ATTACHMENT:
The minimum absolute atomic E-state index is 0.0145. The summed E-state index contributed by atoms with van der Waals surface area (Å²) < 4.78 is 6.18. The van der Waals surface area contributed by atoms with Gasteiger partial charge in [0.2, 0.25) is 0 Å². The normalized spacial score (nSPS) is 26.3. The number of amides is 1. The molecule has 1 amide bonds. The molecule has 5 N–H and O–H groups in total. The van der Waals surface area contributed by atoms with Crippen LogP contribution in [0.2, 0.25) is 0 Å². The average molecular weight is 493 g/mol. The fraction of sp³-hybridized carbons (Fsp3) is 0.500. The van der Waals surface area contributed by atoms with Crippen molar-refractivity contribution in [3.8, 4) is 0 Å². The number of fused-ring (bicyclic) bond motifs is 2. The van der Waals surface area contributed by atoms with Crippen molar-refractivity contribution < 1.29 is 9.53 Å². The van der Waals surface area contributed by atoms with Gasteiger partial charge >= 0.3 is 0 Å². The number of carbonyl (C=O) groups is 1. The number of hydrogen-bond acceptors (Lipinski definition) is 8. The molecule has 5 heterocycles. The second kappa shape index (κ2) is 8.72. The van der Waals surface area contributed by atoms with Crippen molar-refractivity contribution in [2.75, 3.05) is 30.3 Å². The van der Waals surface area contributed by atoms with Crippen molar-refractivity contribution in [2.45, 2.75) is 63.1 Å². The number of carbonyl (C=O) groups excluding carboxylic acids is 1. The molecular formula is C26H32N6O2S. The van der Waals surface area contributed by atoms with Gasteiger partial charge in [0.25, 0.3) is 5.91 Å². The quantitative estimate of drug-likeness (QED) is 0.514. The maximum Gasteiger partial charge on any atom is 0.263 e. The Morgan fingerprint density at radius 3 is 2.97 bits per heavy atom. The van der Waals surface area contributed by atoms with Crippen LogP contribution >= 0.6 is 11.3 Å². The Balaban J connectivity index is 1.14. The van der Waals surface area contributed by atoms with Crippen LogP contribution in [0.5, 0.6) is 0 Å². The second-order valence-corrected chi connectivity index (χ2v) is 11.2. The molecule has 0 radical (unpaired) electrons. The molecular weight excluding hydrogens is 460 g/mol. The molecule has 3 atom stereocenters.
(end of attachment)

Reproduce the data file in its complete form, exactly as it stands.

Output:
The minimum absolute atomic E-state index is 0.0145. The summed E-state index contributed by atoms with van der Waals surface area (Å²) < 4.78 is 6.18. The van der Waals surface area contributed by atoms with Gasteiger partial charge in [0.2, 0.25) is 0 Å². The normalized spacial score (nSPS) is 26.3. The number of amides is 1. The molecule has 1 amide bonds. The molecule has 5 N–H and O–H groups in total. The van der Waals surface area contributed by atoms with Crippen LogP contribution in [0.2, 0.25) is 0 Å². The average molecular weight is 493 g/mol. The fraction of sp³-hybridized carbons (Fsp3) is 0.500. The van der Waals surface area contributed by atoms with Crippen molar-refractivity contribution in [3.8, 4) is 0 Å². The number of fused-ring (bicyclic) bond motifs is 2. The van der Waals surface area contributed by atoms with Crippen molar-refractivity contribution < 1.29 is 9.53 Å². The van der Waals surface area contributed by atoms with Gasteiger partial charge >= 0.3 is 0 Å². The number of carbonyl (C=O) groups is 1. The number of hydrogen-bond acceptors (Lipinski definition) is 8. The molecule has 5 heterocycles. The second kappa shape index (κ2) is 8.72. The van der Waals surface area contributed by atoms with Crippen molar-refractivity contribution in [2.75, 3.05) is 30.3 Å². The van der Waals surface area contributed by atoms with Crippen molar-refractivity contribution in [2.45, 2.75) is 63.1 Å². The number of carbonyl (C=O) groups excluding carboxylic acids is 1. The molecular formula is C26H32N6O2S. The van der Waals surface area contributed by atoms with Gasteiger partial charge in [0.25, 0.3) is 5.91 Å². The quantitative estimate of drug-likeness (QED) is 0.514. The maximum Gasteiger partial charge on any atom is 0.263 e. The Morgan fingerprint density at radius 3 is 2.97 bits per heavy atom. The van der Waals surface area contributed by atoms with Crippen LogP contribution >= 0.6 is 11.3 Å². The Balaban J connectivity index is 1.14. The van der Waals surface area contributed by atoms with Crippen LogP contribution in [0.5, 0.6) is 0 Å². The second-order valence-corrected chi connectivity index (χ2v) is 11.2. The molecule has 0 radical (unpaired) electrons. The molecular weight excluding hydrogens is 460 g/mol. The molecule has 3 atom stereocenters.